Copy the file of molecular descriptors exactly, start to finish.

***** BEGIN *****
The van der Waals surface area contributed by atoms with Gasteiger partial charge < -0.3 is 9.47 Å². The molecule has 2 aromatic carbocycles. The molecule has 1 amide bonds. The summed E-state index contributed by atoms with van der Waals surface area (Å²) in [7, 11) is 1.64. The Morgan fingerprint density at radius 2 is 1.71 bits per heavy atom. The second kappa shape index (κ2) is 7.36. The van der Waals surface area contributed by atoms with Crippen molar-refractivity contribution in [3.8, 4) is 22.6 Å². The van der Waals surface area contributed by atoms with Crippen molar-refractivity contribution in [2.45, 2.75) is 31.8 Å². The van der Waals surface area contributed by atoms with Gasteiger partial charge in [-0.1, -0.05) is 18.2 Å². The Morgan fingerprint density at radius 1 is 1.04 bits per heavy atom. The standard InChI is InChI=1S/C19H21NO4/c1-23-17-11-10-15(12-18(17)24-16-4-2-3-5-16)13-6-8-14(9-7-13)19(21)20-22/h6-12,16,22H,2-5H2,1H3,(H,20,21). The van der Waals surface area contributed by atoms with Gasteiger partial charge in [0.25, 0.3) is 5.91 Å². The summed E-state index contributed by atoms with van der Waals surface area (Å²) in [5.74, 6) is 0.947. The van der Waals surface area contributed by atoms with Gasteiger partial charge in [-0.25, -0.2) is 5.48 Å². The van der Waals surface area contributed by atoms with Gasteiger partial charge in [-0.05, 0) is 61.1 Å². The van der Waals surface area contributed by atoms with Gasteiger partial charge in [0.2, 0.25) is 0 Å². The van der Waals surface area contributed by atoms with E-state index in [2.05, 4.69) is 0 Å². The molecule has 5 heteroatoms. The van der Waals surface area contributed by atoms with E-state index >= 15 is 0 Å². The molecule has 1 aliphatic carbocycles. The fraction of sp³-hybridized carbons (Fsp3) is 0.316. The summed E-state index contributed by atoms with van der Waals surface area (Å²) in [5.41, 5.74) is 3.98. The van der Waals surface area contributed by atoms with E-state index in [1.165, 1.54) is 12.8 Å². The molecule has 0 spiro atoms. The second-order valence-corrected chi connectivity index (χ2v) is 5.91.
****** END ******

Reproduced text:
The van der Waals surface area contributed by atoms with Gasteiger partial charge < -0.3 is 9.47 Å². The molecule has 2 aromatic carbocycles. The molecule has 1 amide bonds. The summed E-state index contributed by atoms with van der Waals surface area (Å²) in [7, 11) is 1.64. The Morgan fingerprint density at radius 2 is 1.71 bits per heavy atom. The second kappa shape index (κ2) is 7.36. The van der Waals surface area contributed by atoms with Crippen molar-refractivity contribution in [3.8, 4) is 22.6 Å². The van der Waals surface area contributed by atoms with Crippen molar-refractivity contribution in [2.45, 2.75) is 31.8 Å². The van der Waals surface area contributed by atoms with Gasteiger partial charge in [-0.1, -0.05) is 18.2 Å². The Morgan fingerprint density at radius 1 is 1.04 bits per heavy atom. The standard InChI is InChI=1S/C19H21NO4/c1-23-17-11-10-15(12-18(17)24-16-4-2-3-5-16)13-6-8-14(9-7-13)19(21)20-22/h6-12,16,22H,2-5H2,1H3,(H,20,21). The van der Waals surface area contributed by atoms with Gasteiger partial charge in [0.25, 0.3) is 5.91 Å². The summed E-state index contributed by atoms with van der Waals surface area (Å²) in [5.74, 6) is 0.947. The van der Waals surface area contributed by atoms with Gasteiger partial charge in [-0.25, -0.2) is 5.48 Å². The van der Waals surface area contributed by atoms with Gasteiger partial charge in [-0.05, 0) is 61.1 Å². The van der Waals surface area contributed by atoms with Gasteiger partial charge in [0.2, 0.25) is 0 Å². The van der Waals surface area contributed by atoms with E-state index in [2.05, 4.69) is 0 Å². The molecule has 5 heteroatoms. The van der Waals surface area contributed by atoms with E-state index >= 15 is 0 Å². The molecule has 1 aliphatic carbocycles. The fraction of sp³-hybridized carbons (Fsp3) is 0.316. The summed E-state index contributed by atoms with van der Waals surface area (Å²) in [5.41, 5.74) is 3.98. The van der Waals surface area contributed by atoms with E-state index in [1.165, 1.54) is 12.8 Å². The molecule has 0 spiro atoms. The second-order valence-corrected chi connectivity index (χ2v) is 5.91.